I myself have a pandemic kitten, and in our family’s case, we were able to make this decision knowing that we could care for our cat even after the pandemic. This year as school began to be in person again and my parents were going back to work rather than just zooms, regardless of our love for our cat, it was still an adjustment. If one cat gets so attached to a family and despite still being taken care of has to go through an adjustment period like this, imagine the millions of animals that were just kicked to the curb when it got too difficult for their owners. The animals that are put down for no good reason, or the ones who have to sit alone in a shelter go from playing in a backyard to sitting in a cage. That’s why we want to spread awareness. For the animals that are not acknowledged. 

If you want to spread awareness yourself, start by ensuring that you are educated fully on the topic. Here are some facts that Aleksander Hrubenja

 Share with us that will help you know more about the issue. One big thing is that 10 million animals die due to abuse in the US alone. And it’s not much of a shock that 97% of all of the animals being abused and killed are farm animals. Although some might argue meat is a good source of protein, Animals Australia is telling us how scientists are proving that “clean meat” is a safer healthier alternative than eating meat, and causes less harm to animals.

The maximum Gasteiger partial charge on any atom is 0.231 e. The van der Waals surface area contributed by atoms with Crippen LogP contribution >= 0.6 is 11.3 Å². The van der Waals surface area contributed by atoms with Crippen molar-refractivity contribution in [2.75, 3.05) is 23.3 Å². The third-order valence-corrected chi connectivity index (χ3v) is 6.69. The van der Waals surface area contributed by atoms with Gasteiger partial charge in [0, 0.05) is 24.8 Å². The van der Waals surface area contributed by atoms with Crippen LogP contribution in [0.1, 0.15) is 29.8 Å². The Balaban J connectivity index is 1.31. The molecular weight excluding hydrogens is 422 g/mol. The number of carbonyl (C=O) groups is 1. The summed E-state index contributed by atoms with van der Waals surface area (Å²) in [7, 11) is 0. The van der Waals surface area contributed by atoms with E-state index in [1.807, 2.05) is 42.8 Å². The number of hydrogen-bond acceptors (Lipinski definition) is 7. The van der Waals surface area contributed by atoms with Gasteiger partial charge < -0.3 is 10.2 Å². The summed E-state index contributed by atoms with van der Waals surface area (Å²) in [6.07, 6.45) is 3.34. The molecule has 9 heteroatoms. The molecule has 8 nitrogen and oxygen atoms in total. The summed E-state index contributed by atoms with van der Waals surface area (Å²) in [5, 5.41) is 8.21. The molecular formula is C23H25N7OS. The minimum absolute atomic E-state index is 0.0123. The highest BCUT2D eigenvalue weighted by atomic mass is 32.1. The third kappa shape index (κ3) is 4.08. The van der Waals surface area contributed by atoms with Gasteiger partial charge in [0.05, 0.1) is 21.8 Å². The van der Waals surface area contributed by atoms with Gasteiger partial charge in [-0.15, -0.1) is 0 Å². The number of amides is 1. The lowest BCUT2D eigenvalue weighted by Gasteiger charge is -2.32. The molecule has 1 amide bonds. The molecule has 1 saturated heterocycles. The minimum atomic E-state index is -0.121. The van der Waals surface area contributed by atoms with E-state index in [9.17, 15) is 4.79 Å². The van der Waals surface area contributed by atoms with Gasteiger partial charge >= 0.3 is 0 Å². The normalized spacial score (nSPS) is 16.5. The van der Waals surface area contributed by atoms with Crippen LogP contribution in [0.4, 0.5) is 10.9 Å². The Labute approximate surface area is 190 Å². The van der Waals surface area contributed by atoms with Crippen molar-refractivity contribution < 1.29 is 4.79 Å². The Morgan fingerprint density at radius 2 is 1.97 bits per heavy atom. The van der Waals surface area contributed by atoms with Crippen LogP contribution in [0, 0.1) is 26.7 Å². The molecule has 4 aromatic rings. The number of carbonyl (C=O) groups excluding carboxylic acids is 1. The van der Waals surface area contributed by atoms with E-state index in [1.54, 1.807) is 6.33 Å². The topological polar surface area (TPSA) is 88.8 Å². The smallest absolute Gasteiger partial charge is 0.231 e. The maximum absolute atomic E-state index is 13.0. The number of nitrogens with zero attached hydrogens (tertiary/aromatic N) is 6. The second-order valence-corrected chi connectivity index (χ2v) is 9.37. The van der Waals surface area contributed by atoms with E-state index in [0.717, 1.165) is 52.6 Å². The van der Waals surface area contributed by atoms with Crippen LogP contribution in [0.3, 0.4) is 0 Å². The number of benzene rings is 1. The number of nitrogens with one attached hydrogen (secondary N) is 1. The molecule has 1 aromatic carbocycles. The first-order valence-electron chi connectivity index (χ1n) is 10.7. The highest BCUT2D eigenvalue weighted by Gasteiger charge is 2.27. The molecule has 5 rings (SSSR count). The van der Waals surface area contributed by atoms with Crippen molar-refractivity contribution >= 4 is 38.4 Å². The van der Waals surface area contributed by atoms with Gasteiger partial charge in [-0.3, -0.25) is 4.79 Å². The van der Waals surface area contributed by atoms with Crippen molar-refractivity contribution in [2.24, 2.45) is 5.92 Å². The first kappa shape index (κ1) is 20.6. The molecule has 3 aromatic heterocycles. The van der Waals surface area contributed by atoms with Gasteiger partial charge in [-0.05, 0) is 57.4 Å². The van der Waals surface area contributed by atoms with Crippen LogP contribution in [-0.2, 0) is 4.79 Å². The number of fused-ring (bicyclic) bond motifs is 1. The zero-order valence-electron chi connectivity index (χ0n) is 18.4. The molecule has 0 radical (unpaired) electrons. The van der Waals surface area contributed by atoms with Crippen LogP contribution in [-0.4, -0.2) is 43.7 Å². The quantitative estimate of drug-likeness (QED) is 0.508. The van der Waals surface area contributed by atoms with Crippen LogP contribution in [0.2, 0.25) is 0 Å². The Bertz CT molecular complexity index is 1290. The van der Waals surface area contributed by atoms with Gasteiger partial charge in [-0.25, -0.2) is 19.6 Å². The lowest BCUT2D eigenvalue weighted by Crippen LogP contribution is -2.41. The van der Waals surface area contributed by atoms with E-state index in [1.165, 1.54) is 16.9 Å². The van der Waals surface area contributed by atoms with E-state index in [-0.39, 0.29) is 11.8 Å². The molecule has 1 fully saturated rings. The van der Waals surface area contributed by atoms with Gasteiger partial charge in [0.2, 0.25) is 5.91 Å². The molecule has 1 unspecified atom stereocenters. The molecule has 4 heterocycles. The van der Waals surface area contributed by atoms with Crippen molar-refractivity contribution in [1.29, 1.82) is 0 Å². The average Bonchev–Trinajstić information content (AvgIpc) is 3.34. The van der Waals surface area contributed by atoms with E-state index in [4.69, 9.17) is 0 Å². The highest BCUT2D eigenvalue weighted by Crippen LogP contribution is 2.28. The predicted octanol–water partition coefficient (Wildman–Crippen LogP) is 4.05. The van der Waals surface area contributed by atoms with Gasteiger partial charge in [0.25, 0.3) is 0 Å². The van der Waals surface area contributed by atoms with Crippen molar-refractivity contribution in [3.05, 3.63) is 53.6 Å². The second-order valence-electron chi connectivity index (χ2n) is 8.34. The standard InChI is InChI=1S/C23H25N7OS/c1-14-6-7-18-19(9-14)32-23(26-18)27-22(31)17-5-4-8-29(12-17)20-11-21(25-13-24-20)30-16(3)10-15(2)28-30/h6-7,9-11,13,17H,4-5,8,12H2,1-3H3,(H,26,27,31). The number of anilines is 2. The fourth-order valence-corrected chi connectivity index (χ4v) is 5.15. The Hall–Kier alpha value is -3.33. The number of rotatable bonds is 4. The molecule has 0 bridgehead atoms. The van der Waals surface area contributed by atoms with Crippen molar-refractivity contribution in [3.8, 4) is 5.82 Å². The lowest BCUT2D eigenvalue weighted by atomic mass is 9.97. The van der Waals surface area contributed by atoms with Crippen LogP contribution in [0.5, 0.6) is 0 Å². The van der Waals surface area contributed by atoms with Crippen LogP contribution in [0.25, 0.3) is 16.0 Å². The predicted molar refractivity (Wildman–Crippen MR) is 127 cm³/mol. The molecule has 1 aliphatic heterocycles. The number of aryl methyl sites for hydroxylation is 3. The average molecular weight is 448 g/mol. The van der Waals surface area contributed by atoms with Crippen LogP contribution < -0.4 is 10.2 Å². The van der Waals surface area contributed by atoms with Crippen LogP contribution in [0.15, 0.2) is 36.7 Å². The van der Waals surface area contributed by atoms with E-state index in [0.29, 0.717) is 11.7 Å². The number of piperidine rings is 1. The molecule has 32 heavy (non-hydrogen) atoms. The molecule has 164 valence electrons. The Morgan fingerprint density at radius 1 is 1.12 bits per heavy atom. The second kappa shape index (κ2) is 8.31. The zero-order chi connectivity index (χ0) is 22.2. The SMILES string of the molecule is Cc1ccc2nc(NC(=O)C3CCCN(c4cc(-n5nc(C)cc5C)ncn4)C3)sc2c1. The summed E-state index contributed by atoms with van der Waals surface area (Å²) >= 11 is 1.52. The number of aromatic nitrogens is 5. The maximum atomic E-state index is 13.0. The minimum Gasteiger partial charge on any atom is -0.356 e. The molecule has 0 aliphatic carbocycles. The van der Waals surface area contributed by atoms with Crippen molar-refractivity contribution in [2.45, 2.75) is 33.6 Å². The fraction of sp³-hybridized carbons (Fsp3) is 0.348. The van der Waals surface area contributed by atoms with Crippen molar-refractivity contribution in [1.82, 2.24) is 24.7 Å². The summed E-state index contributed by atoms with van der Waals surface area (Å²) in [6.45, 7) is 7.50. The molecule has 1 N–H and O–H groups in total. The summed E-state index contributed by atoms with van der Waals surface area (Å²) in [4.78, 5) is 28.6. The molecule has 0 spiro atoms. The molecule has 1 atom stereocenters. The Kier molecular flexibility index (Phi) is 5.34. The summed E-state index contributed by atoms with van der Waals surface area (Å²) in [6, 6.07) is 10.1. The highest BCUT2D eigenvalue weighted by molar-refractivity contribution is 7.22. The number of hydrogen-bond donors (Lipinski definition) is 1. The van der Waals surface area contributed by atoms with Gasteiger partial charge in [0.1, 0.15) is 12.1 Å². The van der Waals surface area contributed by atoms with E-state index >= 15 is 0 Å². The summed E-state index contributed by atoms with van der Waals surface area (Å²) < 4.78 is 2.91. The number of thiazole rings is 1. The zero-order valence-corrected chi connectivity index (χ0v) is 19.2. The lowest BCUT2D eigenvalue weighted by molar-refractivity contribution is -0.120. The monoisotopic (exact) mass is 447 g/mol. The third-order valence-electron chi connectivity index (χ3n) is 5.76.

Animals Australia isn’t saying that you need to necessarily change your whole lifestyle, and it would be hypocritical for me to say so, but with a little bit of research, we strongly believe that the percentage of animals abused each year can and should decrease by a big amount. And if you can, do as much as you possibly can to put an end to it to the best of your ability. 

Although it’s sad, unfortunately, the abuse these animals are going through seems to be brushed off and almost normalized. It’s no surprise when you hear this news. Think about it, you wouldn’t adopt a child simply because you’re bored, so you should not think any differently about a household pet. Senior Kiran Aliah says, “It’s horrible, but not that surprising.”